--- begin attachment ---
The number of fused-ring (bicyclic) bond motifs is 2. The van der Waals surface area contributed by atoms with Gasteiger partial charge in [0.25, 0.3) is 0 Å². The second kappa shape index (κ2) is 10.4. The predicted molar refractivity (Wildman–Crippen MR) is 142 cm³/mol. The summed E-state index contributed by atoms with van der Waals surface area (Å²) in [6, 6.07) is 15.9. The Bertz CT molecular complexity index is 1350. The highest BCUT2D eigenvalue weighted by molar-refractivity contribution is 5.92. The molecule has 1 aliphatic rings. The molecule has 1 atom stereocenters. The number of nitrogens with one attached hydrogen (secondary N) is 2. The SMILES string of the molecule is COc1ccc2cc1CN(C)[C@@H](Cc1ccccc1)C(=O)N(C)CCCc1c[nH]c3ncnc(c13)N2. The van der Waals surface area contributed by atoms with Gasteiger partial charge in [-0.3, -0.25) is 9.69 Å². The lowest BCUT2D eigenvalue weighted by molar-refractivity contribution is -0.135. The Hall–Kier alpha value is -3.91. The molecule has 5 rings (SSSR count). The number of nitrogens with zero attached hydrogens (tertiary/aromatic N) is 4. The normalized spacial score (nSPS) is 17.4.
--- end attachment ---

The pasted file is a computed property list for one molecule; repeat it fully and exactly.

The number of fused-ring (bicyclic) bond motifs is 2. The van der Waals surface area contributed by atoms with Gasteiger partial charge in [0.25, 0.3) is 0 Å². The second kappa shape index (κ2) is 10.4. The predicted molar refractivity (Wildman–Crippen MR) is 142 cm³/mol. The summed E-state index contributed by atoms with van der Waals surface area (Å²) in [6, 6.07) is 15.9. The Bertz CT molecular complexity index is 1350. The highest BCUT2D eigenvalue weighted by molar-refractivity contribution is 5.92. The molecule has 1 aliphatic rings. The molecule has 1 atom stereocenters. The number of nitrogens with one attached hydrogen (secondary N) is 2. The SMILES string of the molecule is COc1ccc2cc1CN(C)[C@@H](Cc1ccccc1)C(=O)N(C)CCCc1c[nH]c3ncnc(c13)N2. The van der Waals surface area contributed by atoms with Gasteiger partial charge in [-0.3, -0.25) is 9.69 Å². The lowest BCUT2D eigenvalue weighted by molar-refractivity contribution is -0.135. The Hall–Kier alpha value is -3.91. The molecule has 5 rings (SSSR count). The number of nitrogens with zero attached hydrogens (tertiary/aromatic N) is 4. The normalized spacial score (nSPS) is 17.4.